1972 Ford Capri


  • Year of manufacture 
  • Chassis number 
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  • Condition 
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1972 Ford Capri 3.1-Litre Competition Saloon to 'RS' specification
Registration no. not UK registered
Chassis no. BBECMK38299

Inspired by the success of the Mustang 'pony car' in the USA, Ford introduced the Capri - 'The car you've always promised yourself' - to the European market in 1968. Ford was pursuing a wide-ranging competitions programme at this time, and with its UK operation concentrating on developing the Escort for rallying and circuit racing, Jochen Neerpasch, head of the Motorsport Department in Cologne, was delegated to start work on the racing Capri. Known as the 'RS2600', this would be based on the 2600GT, Ford of Germany's top-of-the-range model at the time, although Cologne's first efforts involved modified 2300GTs. Equipped with Weslake-developed, fuel-injected engines and up-rated suspension, the first production RS2600s rolled off the Cologne production lines in September 1970, all left-hand drive and destined for sale in Europe.

In Group 2 racing trim the RS2600's Weslake-developed V6 engine was bored out to 3.0 litres and equipped with Kugelfischer fuel injection and dry sump lubrication, in which form it developed in excess of 320bhp. The suspension, brakes and wheels were up-rated appropriately and the bodywork lightened by the extensive use of glassfibre panels. A ZF five-speed gearbox was standard equipment on the racing RS2600; the LHD-only production version, which retained the 2.6-litre engine, having to make do with a Ford four-speed unit. On the racetrack, the RS2600's finest achievement came in 1972 when works driver Jochen Mass, later to enjoy a successful Formula 1 career, was crowned European Touring Car Champion at the season's end. These Capris were raced in all kinds of championships and events including the Le Mans 24-hour Race, the Spa Francorchamps 24 Hours, the Tourenwagen Meisterschaft, and Tour de France Auto.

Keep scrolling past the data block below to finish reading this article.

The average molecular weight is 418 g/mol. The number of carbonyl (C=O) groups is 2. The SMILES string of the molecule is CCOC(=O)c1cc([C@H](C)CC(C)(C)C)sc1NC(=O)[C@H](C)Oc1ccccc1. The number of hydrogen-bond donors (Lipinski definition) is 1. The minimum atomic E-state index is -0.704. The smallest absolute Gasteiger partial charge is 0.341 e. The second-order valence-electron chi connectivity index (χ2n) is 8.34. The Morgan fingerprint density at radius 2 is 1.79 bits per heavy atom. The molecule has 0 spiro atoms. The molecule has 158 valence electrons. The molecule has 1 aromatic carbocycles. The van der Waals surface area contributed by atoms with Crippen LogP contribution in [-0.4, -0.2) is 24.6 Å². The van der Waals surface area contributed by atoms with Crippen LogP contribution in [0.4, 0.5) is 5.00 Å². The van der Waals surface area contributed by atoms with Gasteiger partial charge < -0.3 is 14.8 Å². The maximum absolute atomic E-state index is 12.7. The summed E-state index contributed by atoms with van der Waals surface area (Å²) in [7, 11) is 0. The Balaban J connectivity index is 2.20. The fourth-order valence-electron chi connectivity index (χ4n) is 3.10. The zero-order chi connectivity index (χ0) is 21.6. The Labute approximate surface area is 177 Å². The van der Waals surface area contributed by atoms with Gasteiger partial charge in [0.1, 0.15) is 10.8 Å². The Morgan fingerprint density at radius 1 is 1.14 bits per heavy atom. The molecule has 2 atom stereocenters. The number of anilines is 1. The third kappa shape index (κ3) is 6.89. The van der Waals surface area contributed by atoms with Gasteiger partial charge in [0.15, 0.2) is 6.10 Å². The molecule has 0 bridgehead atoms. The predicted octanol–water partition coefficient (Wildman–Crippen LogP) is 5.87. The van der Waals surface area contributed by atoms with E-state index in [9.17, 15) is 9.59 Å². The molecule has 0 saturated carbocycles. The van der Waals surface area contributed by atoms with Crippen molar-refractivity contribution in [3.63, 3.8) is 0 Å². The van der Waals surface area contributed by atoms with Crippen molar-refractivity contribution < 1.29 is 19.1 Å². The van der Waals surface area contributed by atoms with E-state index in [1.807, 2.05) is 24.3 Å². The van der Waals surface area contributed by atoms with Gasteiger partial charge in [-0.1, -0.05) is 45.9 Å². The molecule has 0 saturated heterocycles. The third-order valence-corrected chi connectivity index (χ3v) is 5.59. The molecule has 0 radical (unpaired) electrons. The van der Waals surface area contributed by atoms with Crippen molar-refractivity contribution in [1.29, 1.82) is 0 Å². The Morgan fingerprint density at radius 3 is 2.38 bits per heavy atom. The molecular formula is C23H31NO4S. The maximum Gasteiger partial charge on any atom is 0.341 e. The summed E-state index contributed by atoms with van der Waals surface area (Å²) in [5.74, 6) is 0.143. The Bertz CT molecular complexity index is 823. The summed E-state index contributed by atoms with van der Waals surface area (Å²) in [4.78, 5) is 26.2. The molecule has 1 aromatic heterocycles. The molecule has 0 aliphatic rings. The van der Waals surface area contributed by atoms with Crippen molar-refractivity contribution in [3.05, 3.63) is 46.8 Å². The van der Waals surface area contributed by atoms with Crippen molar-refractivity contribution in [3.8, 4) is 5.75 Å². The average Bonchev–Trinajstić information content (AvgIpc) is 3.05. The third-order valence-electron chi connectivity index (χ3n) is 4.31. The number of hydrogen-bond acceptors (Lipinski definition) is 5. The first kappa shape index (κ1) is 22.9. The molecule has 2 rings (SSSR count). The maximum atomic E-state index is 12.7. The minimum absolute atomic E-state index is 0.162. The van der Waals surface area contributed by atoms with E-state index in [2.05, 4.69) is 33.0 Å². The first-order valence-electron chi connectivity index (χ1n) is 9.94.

The car offered here is an original V6-engined Capri with manual gearbox, which was delivered new in Europe in 1972. It was fully restored and built to 'RS' rally/race specifications in 2017 with build costs of over ?70,000. Specification highlights include a wide body to 'RS' specification; lightweight 'RS' doors, bonnet, and boot; FIA-approved fuel tank; Heigo roll cage; period Corbeau racing seats; Plastic Performance windows; electrical on/off switch; brake servo; four new Cibié lights; new dual exhaust system; and new 235/50/13 Minilite wheels shod with new Avon tyres. The period-correct engine has been upgraded from 3.0 to 3.1 litres and develops around 185bhp.
Although never raced, this car is ready for immediate use in international events such as the Tour Auto, Tourenwagen Classics, and Goodwood Revival, etc.